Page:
REST API meeting summary, Feb 4

The coreCore Core is the set of software required to run WordPress. The Core Development Team builds WordPress. REST APIREST API The REST API is an acronym for the RESTful Application Program Interface (API) that uses HTTP requests to GET, PUT, POST and DELETE data. It is how the front end of an application (think “phone app” or “website”) can communicate with the data store (think “database” or “file system”) https://developer.wordpress.org/rest-api/. team, members of the WordPress.comWordPress.com An online implementation of WordPress code that lets you immediately access a new WordPress environment to publish your content. WordPress.com is a private company owned by Automattic that hosts the largest multisite in the world. This is arguably the best place to start blogging if you have never touched WordPress before. https://wordpress.com/ APIAPI An API or Application Programming Interface is a software intermediary that allows programs to interact with each other and share data in limited, clearly defined ways. team, and other interested developers met to discuss the REST API.  Full logs of the meeting are available on Slack.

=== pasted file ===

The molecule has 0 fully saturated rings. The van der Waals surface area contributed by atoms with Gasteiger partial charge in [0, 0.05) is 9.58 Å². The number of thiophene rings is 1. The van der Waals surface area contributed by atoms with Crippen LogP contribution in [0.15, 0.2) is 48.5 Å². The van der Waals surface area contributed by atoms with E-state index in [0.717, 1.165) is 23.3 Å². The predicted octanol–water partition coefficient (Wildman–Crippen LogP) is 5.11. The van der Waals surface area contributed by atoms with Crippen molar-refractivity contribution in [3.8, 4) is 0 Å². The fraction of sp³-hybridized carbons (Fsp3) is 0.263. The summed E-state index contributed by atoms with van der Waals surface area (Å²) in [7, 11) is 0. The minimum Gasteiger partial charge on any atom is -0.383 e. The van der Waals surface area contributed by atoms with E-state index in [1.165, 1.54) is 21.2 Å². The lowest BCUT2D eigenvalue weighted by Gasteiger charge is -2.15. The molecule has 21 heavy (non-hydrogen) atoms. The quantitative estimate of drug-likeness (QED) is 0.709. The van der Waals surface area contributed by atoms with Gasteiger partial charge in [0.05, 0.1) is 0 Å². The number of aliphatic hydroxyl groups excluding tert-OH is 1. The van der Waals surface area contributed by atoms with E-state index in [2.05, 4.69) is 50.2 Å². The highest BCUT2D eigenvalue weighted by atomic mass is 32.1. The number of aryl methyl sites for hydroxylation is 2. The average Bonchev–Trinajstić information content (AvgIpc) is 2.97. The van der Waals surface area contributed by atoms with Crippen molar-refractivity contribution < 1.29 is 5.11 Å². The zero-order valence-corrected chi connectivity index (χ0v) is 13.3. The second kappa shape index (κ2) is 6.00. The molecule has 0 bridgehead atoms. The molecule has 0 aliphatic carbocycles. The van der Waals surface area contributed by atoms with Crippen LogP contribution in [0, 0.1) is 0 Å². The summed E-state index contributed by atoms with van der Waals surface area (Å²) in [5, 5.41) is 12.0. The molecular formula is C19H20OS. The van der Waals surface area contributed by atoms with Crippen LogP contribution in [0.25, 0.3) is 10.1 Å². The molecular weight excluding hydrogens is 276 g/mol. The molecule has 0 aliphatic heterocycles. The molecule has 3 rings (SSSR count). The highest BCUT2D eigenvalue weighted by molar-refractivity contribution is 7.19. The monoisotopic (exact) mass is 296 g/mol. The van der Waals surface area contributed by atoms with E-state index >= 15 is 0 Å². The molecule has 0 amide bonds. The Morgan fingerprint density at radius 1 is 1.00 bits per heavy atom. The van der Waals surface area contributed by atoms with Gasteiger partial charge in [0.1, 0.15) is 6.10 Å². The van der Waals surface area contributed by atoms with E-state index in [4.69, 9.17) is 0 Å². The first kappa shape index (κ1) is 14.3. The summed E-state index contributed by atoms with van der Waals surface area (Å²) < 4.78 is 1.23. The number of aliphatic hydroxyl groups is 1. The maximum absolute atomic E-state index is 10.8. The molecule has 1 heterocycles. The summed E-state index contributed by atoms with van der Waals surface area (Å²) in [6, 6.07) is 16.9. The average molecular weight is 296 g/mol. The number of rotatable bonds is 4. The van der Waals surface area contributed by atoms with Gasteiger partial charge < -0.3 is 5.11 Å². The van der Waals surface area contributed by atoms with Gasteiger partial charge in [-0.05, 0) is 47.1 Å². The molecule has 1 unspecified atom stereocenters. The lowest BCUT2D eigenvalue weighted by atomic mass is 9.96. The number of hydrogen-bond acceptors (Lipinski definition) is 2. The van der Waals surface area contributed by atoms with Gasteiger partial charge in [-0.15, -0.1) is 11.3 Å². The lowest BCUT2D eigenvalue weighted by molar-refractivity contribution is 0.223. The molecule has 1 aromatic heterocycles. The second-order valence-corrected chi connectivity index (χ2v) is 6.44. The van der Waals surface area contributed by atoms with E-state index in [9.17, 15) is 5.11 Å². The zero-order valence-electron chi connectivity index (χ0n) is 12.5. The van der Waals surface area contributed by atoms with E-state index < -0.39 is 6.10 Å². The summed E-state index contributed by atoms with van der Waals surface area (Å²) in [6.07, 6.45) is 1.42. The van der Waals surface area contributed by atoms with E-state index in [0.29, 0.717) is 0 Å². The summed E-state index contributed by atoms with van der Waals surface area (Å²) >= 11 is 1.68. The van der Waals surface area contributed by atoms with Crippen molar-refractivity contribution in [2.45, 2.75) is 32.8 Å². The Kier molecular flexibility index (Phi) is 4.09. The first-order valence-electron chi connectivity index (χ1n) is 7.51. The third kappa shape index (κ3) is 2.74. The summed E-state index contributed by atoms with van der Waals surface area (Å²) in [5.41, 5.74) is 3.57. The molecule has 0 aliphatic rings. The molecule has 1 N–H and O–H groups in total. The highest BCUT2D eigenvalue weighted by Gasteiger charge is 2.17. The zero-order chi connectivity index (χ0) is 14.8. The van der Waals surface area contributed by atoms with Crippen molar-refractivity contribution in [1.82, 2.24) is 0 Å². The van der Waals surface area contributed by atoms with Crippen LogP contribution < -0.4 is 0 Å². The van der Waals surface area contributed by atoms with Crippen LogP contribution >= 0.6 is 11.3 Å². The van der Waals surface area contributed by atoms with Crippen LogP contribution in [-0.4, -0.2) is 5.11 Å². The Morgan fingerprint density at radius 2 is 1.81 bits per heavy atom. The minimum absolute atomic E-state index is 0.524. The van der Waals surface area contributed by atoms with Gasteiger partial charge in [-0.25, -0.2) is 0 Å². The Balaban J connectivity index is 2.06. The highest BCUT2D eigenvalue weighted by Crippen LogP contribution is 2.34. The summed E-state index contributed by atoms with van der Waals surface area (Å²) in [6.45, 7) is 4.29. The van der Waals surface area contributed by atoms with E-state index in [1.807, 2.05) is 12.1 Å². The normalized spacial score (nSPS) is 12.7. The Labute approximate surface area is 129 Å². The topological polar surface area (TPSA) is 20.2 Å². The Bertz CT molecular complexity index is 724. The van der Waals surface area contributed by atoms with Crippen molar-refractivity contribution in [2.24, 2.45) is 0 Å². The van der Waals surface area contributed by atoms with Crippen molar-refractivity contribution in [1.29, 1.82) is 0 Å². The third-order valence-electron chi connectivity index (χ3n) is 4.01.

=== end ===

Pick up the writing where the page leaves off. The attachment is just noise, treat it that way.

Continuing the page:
Existing endpoints

The meeting opened with a discussion of the existing endpoints: what is and isn’t ready. @rmccue summarized:

  • The main focus has been on the 4 “core” objects in WordPress: posts, terms, comments, and users.
  • Posts
    • Password-protected posts are going to be ignored from the API until we have a good solution.
    • MetaMeta Meta is a term that refers to the inside workings of a group. For us, this is the team that works on internal WordPress sites like WordCamp Central and Make WordPress.
      • Post (and other) meta has been pushed out into a separate feature pluginFeature Plugin A plugin that was created with the intention of eventually being proposed for inclusion in WordPress Core. See Features as Plugins. led by @jeremyfelt. Discussion is on the github repo.
      • The main issue is that there’s no differentiation between meta fields. Meta could be added via the Custom Fields meta box, or by a pluginPlugin A plugin is a piece of software containing a group of functions that can be added to a WordPress website. They can extend functionality or add new features to your WordPress websites. WordPress plugins are written in the PHP programming language and integrate seamlessly with WordPress. These can be free in the WordPress.org Plugin Directory https://wordpress.org/plugins/ or can be cost-based plugin from a third-party.